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United States v. Bogish.

UNITED STATES COURT OF APPEALS THIRD CIRCUIT.


decided.: June 4, 1953.

UNITED STATES
v.
BOGISH.

Before MARIS, STALEY and HASTIE, Circuit Judges.

Per Curiam.

This is an appeal by the defendant from his conviction upon three counts of an indictment charging him with receiving and concealing 5 1/2 grains of heroin which had been unlawfully imported, and with selling the heroin not in pursuance of a written order on a lawfully issued blank form and not from the original stampted package, all in violation of the federal narcotic laws. The appellant asserts that the evidence was not sufficient to sustain his conviction and that in any event trial errors call for a new trial. Our examination of the record does not support these contentions.

It is true that there was no direct evidence of the appellant's delivery of the heroin in question to the government informer. The jury was justified, however, in finding that the heroin which was turned over by the informer to the government agent had been delivered to him by the appellant in view of the evidence of contact between them immediately prior thereto coupled with the evidence that the appellant had previously undertaken to supply the informer with the heroin and that the latter had paid him the price which he had asked for the drug. In the light of this evidence the failure of the government to prove that the informer had no heroin in his possession before his contact with the appellant, while a factor for the jury's consideration in appraising the evidence, was not fatal to the government's case.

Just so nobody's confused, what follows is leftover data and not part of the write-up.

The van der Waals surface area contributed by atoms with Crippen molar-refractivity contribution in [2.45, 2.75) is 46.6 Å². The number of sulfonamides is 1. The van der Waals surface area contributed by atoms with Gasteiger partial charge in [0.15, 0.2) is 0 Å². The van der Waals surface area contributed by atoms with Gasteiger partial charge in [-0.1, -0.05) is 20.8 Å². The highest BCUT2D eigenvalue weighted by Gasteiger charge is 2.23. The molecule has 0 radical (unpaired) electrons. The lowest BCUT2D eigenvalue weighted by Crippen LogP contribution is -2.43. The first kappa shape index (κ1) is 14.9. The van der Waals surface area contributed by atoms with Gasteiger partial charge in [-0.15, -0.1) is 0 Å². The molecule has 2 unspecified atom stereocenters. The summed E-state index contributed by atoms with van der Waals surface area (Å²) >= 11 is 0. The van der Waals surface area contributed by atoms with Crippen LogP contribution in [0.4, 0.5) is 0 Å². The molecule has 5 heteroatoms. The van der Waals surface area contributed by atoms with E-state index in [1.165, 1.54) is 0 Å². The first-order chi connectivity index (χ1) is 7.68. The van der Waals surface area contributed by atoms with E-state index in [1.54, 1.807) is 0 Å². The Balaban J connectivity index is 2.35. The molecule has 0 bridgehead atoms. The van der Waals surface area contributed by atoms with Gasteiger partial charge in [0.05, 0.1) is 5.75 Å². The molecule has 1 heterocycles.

The hearsay testimony which the agent Pocoroba volunteered was incriminating and should not have been given. It was, however, stricken out by the trial judge upon the appellant's objection. No motion for a mistrial was made upon the basis of this testimony nor was the trial judge requested to give further instructions with respect to it. Under these circumstances it cannot be made the basis on appeal for convicting the trial judge of error. The charge of the trial judge to the jury was clear, complete and eminently fair. The appellant's objections to it are wholly without merit.

The judgment of the district court will be affirmed.

19530604

© 1998 VersusLaw Inc.



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